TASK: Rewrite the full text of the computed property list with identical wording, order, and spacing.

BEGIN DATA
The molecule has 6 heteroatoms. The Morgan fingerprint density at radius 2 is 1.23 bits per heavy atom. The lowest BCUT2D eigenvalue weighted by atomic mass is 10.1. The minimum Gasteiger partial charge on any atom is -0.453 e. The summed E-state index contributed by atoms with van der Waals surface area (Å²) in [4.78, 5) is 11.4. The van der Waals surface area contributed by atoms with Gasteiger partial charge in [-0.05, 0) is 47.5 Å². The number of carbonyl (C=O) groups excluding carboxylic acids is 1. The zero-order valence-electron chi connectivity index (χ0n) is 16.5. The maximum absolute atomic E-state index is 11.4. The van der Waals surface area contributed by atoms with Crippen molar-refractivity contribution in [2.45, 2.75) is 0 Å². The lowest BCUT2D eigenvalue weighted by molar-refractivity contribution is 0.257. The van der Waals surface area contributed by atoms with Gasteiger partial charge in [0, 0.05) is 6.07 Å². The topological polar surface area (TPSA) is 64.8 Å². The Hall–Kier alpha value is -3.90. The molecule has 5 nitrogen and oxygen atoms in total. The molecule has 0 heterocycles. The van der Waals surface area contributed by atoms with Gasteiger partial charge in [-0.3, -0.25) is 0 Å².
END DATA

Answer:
The molecule has 6 heteroatoms. The Morgan fingerprint density at radius 2 is 1.23 bits per heavy atom. The lowest BCUT2D eigenvalue weighted by atomic mass is 10.1. The minimum Gasteiger partial charge on any atom is -0.453 e. The summed E-state index contributed by atoms with van der Waals surface area (Å²) in [4.78, 5) is 11.4. The van der Waals surface area contributed by atoms with Gasteiger partial charge in [-0.05, 0) is 47.5 Å². The number of carbonyl (C=O) groups excluding carboxylic acids is 1. The zero-order valence-electron chi connectivity index (χ0n) is 16.5. The maximum absolute atomic E-state index is 11.4. The van der Waals surface area contributed by atoms with Crippen molar-refractivity contribution in [2.45, 2.75) is 0 Å². The lowest BCUT2D eigenvalue weighted by molar-refractivity contribution is 0.257. The van der Waals surface area contributed by atoms with Gasteiger partial charge in [0, 0.05) is 6.07 Å². The topological polar surface area (TPSA) is 64.8 Å². The Hall–Kier alpha value is -3.90. The molecule has 5 nitrogen and oxygen atoms in total. The molecule has 0 heterocycles. The van der Waals surface area contributed by atoms with Gasteiger partial charge in [-0.3, -0.25) is 0 Å².